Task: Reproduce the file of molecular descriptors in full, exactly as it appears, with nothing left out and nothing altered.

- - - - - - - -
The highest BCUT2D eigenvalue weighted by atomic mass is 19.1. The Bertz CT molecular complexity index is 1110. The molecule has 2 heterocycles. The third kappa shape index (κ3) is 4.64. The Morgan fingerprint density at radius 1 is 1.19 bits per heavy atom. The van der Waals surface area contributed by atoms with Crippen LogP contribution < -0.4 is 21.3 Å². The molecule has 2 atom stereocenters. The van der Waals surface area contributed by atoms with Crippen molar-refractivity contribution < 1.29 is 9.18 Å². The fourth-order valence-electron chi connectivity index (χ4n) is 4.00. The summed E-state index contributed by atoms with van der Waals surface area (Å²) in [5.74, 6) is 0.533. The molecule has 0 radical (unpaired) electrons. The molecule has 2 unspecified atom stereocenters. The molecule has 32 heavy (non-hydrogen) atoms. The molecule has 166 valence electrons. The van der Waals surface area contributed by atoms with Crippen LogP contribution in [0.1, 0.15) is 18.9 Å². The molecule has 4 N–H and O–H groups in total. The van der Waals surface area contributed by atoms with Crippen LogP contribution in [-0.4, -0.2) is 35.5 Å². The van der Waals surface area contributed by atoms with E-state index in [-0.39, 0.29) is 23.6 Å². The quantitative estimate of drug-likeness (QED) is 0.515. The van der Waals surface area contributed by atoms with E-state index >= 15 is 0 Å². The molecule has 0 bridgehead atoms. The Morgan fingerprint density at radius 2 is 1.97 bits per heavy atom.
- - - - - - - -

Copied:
The highest BCUT2D eigenvalue weighted by atomic mass is 19.1. The Bertz CT molecular complexity index is 1110. The molecule has 2 heterocycles. The third kappa shape index (κ3) is 4.64. The Morgan fingerprint density at radius 1 is 1.19 bits per heavy atom. The van der Waals surface area contributed by atoms with Crippen LogP contribution < -0.4 is 21.3 Å². The molecule has 2 atom stereocenters. The van der Waals surface area contributed by atoms with Crippen molar-refractivity contribution < 1.29 is 9.18 Å². The fourth-order valence-electron chi connectivity index (χ4n) is 4.00. The summed E-state index contributed by atoms with van der Waals surface area (Å²) in [5.74, 6) is 0.533. The molecule has 0 radical (unpaired) electrons. The molecule has 2 unspecified atom stereocenters. The molecule has 32 heavy (non-hydrogen) atoms. The molecule has 166 valence electrons. The van der Waals surface area contributed by atoms with Crippen LogP contribution in [0.1, 0.15) is 18.9 Å². The molecule has 4 N–H and O–H groups in total. The van der Waals surface area contributed by atoms with Crippen LogP contribution in [-0.4, -0.2) is 35.5 Å². The van der Waals surface area contributed by atoms with E-state index in [-0.39, 0.29) is 23.6 Å². The quantitative estimate of drug-likeness (QED) is 0.515. The van der Waals surface area contributed by atoms with E-state index >= 15 is 0 Å². The molecule has 0 bridgehead atoms. The Morgan fingerprint density at radius 2 is 1.97 bits per heavy atom.